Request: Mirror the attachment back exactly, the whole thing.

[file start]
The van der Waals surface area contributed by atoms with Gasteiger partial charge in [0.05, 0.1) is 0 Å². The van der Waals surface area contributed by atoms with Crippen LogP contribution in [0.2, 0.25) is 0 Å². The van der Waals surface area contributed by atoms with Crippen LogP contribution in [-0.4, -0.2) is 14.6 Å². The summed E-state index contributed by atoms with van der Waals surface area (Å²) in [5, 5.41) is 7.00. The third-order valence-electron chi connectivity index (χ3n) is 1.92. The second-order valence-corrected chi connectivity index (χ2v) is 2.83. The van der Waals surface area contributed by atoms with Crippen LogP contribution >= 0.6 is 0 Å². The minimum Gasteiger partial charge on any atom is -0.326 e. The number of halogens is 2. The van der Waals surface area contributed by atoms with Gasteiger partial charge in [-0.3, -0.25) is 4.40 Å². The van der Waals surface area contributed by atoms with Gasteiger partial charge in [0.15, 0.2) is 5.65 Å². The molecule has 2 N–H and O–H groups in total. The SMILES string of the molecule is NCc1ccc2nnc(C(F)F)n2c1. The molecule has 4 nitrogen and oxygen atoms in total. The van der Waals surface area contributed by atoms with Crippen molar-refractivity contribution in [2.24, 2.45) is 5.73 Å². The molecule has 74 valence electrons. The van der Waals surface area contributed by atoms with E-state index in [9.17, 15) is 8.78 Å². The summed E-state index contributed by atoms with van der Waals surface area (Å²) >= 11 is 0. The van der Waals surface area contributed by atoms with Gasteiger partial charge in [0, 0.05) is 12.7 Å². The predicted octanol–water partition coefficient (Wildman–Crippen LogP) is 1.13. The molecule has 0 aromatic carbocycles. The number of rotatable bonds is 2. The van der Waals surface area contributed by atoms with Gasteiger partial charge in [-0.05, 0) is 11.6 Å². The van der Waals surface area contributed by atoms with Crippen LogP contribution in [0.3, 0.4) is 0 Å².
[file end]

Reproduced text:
The van der Waals surface area contributed by atoms with Gasteiger partial charge in [0.05, 0.1) is 0 Å². The van der Waals surface area contributed by atoms with Crippen LogP contribution in [0.2, 0.25) is 0 Å². The van der Waals surface area contributed by atoms with Crippen LogP contribution in [-0.4, -0.2) is 14.6 Å². The summed E-state index contributed by atoms with van der Waals surface area (Å²) in [5, 5.41) is 7.00. The third-order valence-electron chi connectivity index (χ3n) is 1.92. The second-order valence-corrected chi connectivity index (χ2v) is 2.83. The van der Waals surface area contributed by atoms with Crippen LogP contribution >= 0.6 is 0 Å². The minimum Gasteiger partial charge on any atom is -0.326 e. The number of halogens is 2. The van der Waals surface area contributed by atoms with Gasteiger partial charge in [-0.3, -0.25) is 4.40 Å². The van der Waals surface area contributed by atoms with Gasteiger partial charge in [0.15, 0.2) is 5.65 Å². The molecule has 2 N–H and O–H groups in total. The SMILES string of the molecule is NCc1ccc2nnc(C(F)F)n2c1. The molecule has 4 nitrogen and oxygen atoms in total. The van der Waals surface area contributed by atoms with Crippen molar-refractivity contribution in [2.24, 2.45) is 5.73 Å². The molecule has 74 valence electrons. The van der Waals surface area contributed by atoms with E-state index in [9.17, 15) is 8.78 Å². The summed E-state index contributed by atoms with van der Waals surface area (Å²) >= 11 is 0. The van der Waals surface area contributed by atoms with Gasteiger partial charge in [0, 0.05) is 12.7 Å². The predicted octanol–water partition coefficient (Wildman–Crippen LogP) is 1.13. The molecule has 0 aromatic carbocycles. The number of rotatable bonds is 2. The van der Waals surface area contributed by atoms with Gasteiger partial charge in [-0.05, 0) is 11.6 Å². The van der Waals surface area contributed by atoms with Crippen LogP contribution in [0.3, 0.4) is 0 Å².